Wachuree let the padlock hang from the latch. Behind the wooden doors, a slider made of glass. Through the glass I saw heavy objects: a wooden hutch as tall as the ceiling, couches and chairs, air conditioning, two metal desks. The curtains at the far side of the rectangular room glowed yellow with sunlight. The hutch was filled with sweaty books. The right wall was completely glassed and covered with heavy, white curtains. There was a door.
Wachuree dropped her purse on the desk, glanced through a few papers then fell heavily into a leather chair. I flicked on the air-conditioning and Wachuree waved as if she didn’t need the cool air. She was a temperate phenomenon.
“Okay,” I said. “What’s in there?” I pointed to the glass wall behind Wachuree’s head.
“Your new job,” she replied.
Sometime before the economic crisis of the mid-nineties a grant had arrived from the Thai Ministry of Education in the hands of a Swiss ex-baker named Hans. Gambling debts from online roulette sites had prompted Hans to seek employment outside of the country. He believed a drastic change in environment would create an equally drastic change of habits. So, Hans became the Far East representative for an electronics company that sold an intricate and over-priced language sound and learning system consisting of booths and cassette recorders, headphones and microphones centrally wired through a control panel at the head of the classroom.
It was in this contraption’s leather captain’s chair where Wachuree sat and twisted dials. She slipped on the bulky headphones and spoke into a microphone that curved from the headset like pilot’s gear. “Test me. Test me.”
I opened a row of heavy curtains and looked below at a pond. Seen from above it was shaped like a dark kidney. A bamboo dock just wide enough for two people, curved out to the middle. A shirtless man stood at the end of it with a wicker basket. His walnut skin printed with muscles as he dipped the basket into the water and trolled. The soft bellies of little fish caught in the basket flashed white.
“I can’t remember how this works,” Wachuree said while pulling at the headphones.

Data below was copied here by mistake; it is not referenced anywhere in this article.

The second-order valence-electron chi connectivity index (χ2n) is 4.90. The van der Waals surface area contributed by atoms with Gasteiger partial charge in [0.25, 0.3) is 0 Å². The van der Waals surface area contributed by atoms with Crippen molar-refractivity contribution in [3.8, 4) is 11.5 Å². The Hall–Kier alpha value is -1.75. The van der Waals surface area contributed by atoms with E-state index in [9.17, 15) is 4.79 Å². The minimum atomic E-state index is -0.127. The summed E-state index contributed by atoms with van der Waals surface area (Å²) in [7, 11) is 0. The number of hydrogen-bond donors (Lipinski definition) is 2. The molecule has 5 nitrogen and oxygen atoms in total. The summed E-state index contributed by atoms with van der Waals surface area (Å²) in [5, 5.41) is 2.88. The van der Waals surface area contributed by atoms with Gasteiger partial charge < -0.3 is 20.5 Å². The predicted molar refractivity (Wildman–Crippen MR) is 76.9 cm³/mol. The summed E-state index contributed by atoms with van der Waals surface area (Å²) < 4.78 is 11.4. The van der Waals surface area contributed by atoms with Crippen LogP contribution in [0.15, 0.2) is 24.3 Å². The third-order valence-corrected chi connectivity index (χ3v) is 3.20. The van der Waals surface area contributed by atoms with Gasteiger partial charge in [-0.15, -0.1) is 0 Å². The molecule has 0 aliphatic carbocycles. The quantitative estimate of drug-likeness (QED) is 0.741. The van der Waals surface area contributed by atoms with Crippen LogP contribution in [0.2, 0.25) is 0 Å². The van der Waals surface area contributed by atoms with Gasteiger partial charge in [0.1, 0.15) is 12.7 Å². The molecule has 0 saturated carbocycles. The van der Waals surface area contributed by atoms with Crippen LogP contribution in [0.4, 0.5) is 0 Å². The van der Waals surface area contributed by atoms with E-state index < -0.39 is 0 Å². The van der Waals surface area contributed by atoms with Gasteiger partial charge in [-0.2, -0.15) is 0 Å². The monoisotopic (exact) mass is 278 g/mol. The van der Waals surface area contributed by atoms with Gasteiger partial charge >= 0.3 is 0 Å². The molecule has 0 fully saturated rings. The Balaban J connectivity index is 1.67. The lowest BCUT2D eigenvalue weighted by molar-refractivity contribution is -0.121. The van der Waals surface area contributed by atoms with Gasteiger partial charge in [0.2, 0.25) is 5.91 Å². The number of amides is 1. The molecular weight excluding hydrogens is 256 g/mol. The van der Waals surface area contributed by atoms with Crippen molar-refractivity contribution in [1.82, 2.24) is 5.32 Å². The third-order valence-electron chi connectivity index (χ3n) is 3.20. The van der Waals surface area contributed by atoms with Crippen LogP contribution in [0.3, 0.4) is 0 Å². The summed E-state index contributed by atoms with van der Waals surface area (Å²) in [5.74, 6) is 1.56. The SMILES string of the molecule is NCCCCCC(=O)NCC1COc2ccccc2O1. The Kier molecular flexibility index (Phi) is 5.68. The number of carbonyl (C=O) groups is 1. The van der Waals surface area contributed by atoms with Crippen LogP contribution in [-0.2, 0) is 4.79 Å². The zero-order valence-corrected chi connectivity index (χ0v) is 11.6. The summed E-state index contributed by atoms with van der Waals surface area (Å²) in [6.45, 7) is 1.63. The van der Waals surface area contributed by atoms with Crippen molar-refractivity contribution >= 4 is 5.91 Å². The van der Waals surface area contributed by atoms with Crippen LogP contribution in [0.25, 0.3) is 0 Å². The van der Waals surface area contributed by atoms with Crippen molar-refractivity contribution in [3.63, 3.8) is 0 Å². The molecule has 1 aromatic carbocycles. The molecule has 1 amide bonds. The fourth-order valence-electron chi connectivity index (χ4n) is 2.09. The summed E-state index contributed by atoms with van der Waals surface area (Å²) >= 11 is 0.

A greenish monitor with a seating chart flashed numbers and icons imbedded in rows of dials and switches. The classroom was full of glass booths with small panels to record and speak and ring up the teacher.
“We want to get more use out of all this, but no one took the time.” She waved her hands at the room and rolled her eyes. A sarcastic invective for upper management.
I ticked off the advantages in my head: air-conditioning, a leather couch and chair, curtains, privacy, separation from the other Westerners. Less work.
I saw myself years, even decades later in those back rooms, with a tan and lean muscles, staring down at the pond, meeting students, saying easy words into a microphone, pressing buttons, recording voices. “I can’t find the instructions,” I said while digging through a drawer next to the control panel.
On my way back to Wachuree’s office to find the manuals, Linda caught me on the catwalk. “I know who stole my notebook,” she cried while wringing her dry hands in a knot at her breast.
“I’m in a hurry,” I replied. “We’re looking for the instructions. Everything’s in German.” I told her, but realized it was too much useless information. I was avoiding, maybe torturing her a little more.
“I really must speak with you.” She breathed.
“And?” I couldn’t throw off my impatience. “Who is it?”
“Wait.” She looked around her shoulder. “First, I have something to say.” She said it like a question, then continued without meeting my eyes. “It’s the whole western thing. They don’t trust it. Like TV,” she added with a little uncertainty. “it makes perfect sense. Listen! Comfort. You know?”
“Comfort,” I asked, a little vexed.
“I make them uncomfortable because I remind them of other women,” she said and looked both ways as if crossing a street. “Women who rejected them!”
“What other women for God’s sake? What are you saying?” I found the knife edge in my voice a little surprise.
At the sound of it the dog with one good eye poked its head beneath the railing and blinked. “One more thing.” I caught Linda’s chubby arm and squeezed until I felt her flesh ball in my palm. “I stole your goddamned notebook.”
It was a lie of course. I had no idea.
Three weeks later Linda was gone. We found a forty-something yoga instructor from New Zealand to replace her. Two months after that, Wachuree appeared in the office one afternoon with the notebook. She claimed to have found it behind a file cabinet in the lounge. We opened it on Danley’s desk (his was the cleanest and closest). A crowd formed around it as Danley thumbed through. Shortly, we were tearing pages from it and passing the pieces around like wedding cake. I kept a slice of good dialogue about poisonous snakes as well as an overhead with a diagram of the human body and lines pointing to body parts that students could name. Pretty soon the notebook held just a few torn sheets. We’d picked it clean. We had a laugh about Linda and her cell phone. Then, everyone went home or to class. I was in the office alone. I carried the notebook to a glassed-in bookcase. Inside the bookcase there were rows of identical spines. I remembered when Linda had first arrived and I had come here and pulled one out for her. How then I had been so happy to help.
Erich Roby Sysak teaches writing and literature at Webster University, Thailand. His recent work has appeared in storySouth, Oxford Magazine, The Bangkok Post and Projected Letters.